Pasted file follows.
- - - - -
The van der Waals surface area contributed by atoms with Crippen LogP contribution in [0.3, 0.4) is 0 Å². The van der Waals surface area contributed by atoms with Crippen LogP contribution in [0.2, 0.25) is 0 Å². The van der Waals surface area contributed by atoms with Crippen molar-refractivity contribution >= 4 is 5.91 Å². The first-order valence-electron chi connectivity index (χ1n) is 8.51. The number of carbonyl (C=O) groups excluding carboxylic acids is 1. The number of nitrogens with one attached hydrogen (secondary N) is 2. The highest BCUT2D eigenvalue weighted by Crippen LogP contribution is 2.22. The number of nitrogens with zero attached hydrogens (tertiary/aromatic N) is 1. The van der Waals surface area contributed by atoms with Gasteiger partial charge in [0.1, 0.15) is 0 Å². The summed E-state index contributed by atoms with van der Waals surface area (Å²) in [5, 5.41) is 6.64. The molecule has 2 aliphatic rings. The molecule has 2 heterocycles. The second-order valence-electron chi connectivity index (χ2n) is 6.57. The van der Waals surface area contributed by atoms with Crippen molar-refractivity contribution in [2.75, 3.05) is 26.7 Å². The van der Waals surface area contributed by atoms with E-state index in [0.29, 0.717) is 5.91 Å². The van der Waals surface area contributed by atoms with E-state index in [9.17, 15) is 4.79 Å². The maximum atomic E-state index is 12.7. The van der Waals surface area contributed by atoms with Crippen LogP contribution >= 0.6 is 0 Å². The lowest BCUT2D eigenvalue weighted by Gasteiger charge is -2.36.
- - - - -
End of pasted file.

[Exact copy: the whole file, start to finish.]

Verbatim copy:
The van der Waals surface area contributed by atoms with Crippen LogP contribution in [0.3, 0.4) is 0 Å². The van der Waals surface area contributed by atoms with Crippen LogP contribution in [0.2, 0.25) is 0 Å². The van der Waals surface area contributed by atoms with Crippen molar-refractivity contribution >= 4 is 5.91 Å². The first-order valence-electron chi connectivity index (χ1n) is 8.51. The number of carbonyl (C=O) groups excluding carboxylic acids is 1. The number of nitrogens with one attached hydrogen (secondary N) is 2. The highest BCUT2D eigenvalue weighted by Crippen LogP contribution is 2.22. The number of nitrogens with zero attached hydrogens (tertiary/aromatic N) is 1. The van der Waals surface area contributed by atoms with Gasteiger partial charge in [0.1, 0.15) is 0 Å². The summed E-state index contributed by atoms with van der Waals surface area (Å²) in [5, 5.41) is 6.64. The molecule has 2 aliphatic rings. The molecule has 2 heterocycles. The second-order valence-electron chi connectivity index (χ2n) is 6.57. The van der Waals surface area contributed by atoms with Crippen molar-refractivity contribution in [2.75, 3.05) is 26.7 Å². The van der Waals surface area contributed by atoms with E-state index in [0.29, 0.717) is 5.91 Å². The van der Waals surface area contributed by atoms with E-state index in [9.17, 15) is 4.79 Å². The maximum atomic E-state index is 12.7. The van der Waals surface area contributed by atoms with Crippen LogP contribution >= 0.6 is 0 Å². The lowest BCUT2D eigenvalue weighted by Gasteiger charge is -2.36.